A Review by Alan Haber
Released in 1994 on East Side Digital, Set to Pop was an important record for Bill Lloyd. He had been successful in a partnership with Radney Foster as Foster and Lloyd, a duo that registered a considerable impact at country radio and a more-than-palpable fan base. Followed by a re-release on CD in 1990 of his 1986 solo debut, Feeling the Elephant, Lloyd set to work on a followup, a career-making album that showed what he could do on the pop side of things. He set about writing for himself, “without thinking about crafting songs for a radio format.” The canvas was blank, so with nothing to lose and everything to gain (and a Ray Davies cover in his pocket), he pulled out his musical paint set and got to creating a scene.
That scene, an hour-long aggregation of songs separated by clever bits of whimsy and swimming in an ocean of talent and confidence, manifested itself as Set to Pop. Many classic albums followed–albums that saw Lloyd work his magic that was continually informed by mounting experience and travels along many musical routes. His 2012 release, Boy King of Tokyo, found him multitasking, playing every instrument not nailed down, including the drums. That album featured one of Lloyd’s best and catchiest songs, the relatable-to-all-music-geeks pop confection, “The Best Record Ever Made.”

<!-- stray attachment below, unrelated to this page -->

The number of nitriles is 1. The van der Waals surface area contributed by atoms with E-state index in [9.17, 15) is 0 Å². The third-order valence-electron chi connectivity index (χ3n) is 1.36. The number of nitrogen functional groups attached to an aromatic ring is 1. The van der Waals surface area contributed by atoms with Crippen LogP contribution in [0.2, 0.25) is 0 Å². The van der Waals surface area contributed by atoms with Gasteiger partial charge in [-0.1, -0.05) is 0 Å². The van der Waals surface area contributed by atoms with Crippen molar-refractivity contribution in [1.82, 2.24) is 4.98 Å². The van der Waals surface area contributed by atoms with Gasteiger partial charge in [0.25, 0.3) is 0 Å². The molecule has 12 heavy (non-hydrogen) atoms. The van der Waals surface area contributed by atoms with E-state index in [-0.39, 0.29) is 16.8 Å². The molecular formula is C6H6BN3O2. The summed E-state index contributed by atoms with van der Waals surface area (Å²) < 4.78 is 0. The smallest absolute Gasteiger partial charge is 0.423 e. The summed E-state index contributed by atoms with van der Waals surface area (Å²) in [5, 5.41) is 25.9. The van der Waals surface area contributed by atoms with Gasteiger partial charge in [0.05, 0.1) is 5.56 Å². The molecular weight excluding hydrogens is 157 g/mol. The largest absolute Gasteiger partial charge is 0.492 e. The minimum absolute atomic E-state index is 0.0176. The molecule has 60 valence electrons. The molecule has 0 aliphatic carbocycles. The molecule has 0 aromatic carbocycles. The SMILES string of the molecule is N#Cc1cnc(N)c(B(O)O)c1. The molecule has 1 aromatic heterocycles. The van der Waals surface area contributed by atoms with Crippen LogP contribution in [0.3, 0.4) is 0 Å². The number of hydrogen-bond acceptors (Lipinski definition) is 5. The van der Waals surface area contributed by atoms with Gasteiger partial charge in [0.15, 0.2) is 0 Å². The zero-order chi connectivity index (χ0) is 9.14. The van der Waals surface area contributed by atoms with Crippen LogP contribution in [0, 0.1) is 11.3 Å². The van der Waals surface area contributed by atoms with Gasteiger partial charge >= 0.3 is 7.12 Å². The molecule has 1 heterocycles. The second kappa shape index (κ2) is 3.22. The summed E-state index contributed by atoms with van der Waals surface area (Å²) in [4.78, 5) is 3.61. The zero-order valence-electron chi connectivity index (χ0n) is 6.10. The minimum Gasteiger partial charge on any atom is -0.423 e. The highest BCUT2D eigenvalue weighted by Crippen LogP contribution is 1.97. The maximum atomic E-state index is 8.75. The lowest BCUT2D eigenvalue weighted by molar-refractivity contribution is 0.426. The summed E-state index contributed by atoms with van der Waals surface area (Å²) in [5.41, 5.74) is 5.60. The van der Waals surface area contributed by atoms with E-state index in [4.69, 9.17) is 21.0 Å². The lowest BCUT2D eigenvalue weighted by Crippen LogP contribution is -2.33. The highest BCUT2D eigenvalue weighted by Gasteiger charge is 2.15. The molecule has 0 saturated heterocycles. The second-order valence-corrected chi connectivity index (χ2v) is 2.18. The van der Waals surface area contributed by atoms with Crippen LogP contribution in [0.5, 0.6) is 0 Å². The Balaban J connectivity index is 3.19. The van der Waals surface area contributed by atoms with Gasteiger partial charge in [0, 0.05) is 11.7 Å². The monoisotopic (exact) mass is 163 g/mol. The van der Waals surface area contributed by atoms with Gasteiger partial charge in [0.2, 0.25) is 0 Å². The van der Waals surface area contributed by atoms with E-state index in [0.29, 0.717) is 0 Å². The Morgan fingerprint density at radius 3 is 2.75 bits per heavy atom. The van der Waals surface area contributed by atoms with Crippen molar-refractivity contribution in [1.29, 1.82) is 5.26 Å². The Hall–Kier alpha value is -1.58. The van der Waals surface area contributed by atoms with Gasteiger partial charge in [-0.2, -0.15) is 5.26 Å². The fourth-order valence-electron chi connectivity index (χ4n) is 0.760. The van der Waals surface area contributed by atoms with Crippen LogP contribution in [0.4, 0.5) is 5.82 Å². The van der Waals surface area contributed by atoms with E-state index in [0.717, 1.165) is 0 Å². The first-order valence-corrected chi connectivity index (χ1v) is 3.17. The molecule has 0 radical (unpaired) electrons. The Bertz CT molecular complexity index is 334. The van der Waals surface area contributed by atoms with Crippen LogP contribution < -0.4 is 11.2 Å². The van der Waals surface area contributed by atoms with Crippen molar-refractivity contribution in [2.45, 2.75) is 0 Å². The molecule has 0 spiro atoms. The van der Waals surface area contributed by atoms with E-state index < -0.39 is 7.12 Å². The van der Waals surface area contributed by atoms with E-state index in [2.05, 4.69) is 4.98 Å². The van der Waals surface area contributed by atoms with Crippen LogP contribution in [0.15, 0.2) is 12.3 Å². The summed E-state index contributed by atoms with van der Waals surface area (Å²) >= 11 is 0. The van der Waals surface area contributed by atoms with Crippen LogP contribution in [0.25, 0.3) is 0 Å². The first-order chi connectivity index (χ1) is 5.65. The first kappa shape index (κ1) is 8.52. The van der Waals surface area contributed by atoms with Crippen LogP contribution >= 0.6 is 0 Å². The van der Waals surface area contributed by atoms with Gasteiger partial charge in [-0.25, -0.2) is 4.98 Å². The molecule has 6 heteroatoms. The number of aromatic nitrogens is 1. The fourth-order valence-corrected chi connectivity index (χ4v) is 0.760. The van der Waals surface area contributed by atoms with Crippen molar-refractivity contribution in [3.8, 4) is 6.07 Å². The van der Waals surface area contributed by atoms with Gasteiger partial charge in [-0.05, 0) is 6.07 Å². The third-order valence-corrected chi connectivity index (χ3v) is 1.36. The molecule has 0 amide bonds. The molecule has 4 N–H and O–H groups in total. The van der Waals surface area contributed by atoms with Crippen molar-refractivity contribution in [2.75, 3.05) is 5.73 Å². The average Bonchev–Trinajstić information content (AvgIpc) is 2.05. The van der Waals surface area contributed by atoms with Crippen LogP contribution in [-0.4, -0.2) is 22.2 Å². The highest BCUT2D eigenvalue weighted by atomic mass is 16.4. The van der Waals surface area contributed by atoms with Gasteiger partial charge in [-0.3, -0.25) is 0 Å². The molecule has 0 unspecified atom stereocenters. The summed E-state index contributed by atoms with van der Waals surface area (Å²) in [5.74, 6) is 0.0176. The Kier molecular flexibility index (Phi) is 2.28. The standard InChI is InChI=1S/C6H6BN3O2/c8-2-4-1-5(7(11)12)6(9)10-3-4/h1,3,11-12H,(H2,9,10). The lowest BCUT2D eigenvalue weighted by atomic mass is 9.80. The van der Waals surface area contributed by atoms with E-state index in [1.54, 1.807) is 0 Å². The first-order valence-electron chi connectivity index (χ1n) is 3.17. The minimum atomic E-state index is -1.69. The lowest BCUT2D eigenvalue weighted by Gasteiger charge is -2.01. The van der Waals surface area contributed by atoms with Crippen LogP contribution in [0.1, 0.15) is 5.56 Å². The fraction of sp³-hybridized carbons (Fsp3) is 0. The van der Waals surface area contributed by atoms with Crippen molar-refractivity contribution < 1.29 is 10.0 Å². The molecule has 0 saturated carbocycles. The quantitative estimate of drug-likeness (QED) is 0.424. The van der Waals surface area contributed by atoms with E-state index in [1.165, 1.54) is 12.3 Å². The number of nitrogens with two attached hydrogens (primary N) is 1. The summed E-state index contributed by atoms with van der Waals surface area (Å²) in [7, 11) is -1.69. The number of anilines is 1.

On the list of Best Records Ever Made, Set to Pop must sit comfortably alongside similarly great waxings drawn from the catalogs of other great artists. Lloyd must know how important a record he made 20 long years ago is, because he’s taken a fresh look at it, reconfigured and reshaped it into an album he has correctly titled Reset2014. And he must be serious, because he’s mixed it in Stereo-Panic Sound.
Record geeks-as-collectors are more than familiar with the concept of the alternate album–the re-christening of an original, full-length work with new and refurbished parts put in the game so the original parts can sit on the sidelines and take a well-deserved rest. Twenty years is a long time, as just about any person of a certain age will tell you. It’s generally a good regrouping point from which you can gaze back through the hazy shade of a lost winter’s dream, see what worked, why it worked, and whether it still works. The fact is, the original Set to Pop still works fine and dandy, but this new look at the Emperor’s Old Clothes is a good way to gain some perspective, and this new renaissance works like a charm, breathing clear life into an old flame. It’s like a new coat of Turtle Wax after it’s baked an hour or two in the hot sun, all shiny and bright.
Lloyd notes that Reset2014, set for release in early November, came about because he found that “most of the bits and pieces for this project [were] just waiting for me to do something with” them. Elements such as these are frequently as alive as alive can be, so it’s no surprise that they called out to him and drew him to enter them into service to provide an alternate road map to the stars–a new look at an old favorite and a new way for fans to experience the excitement of a classic, heritage recording.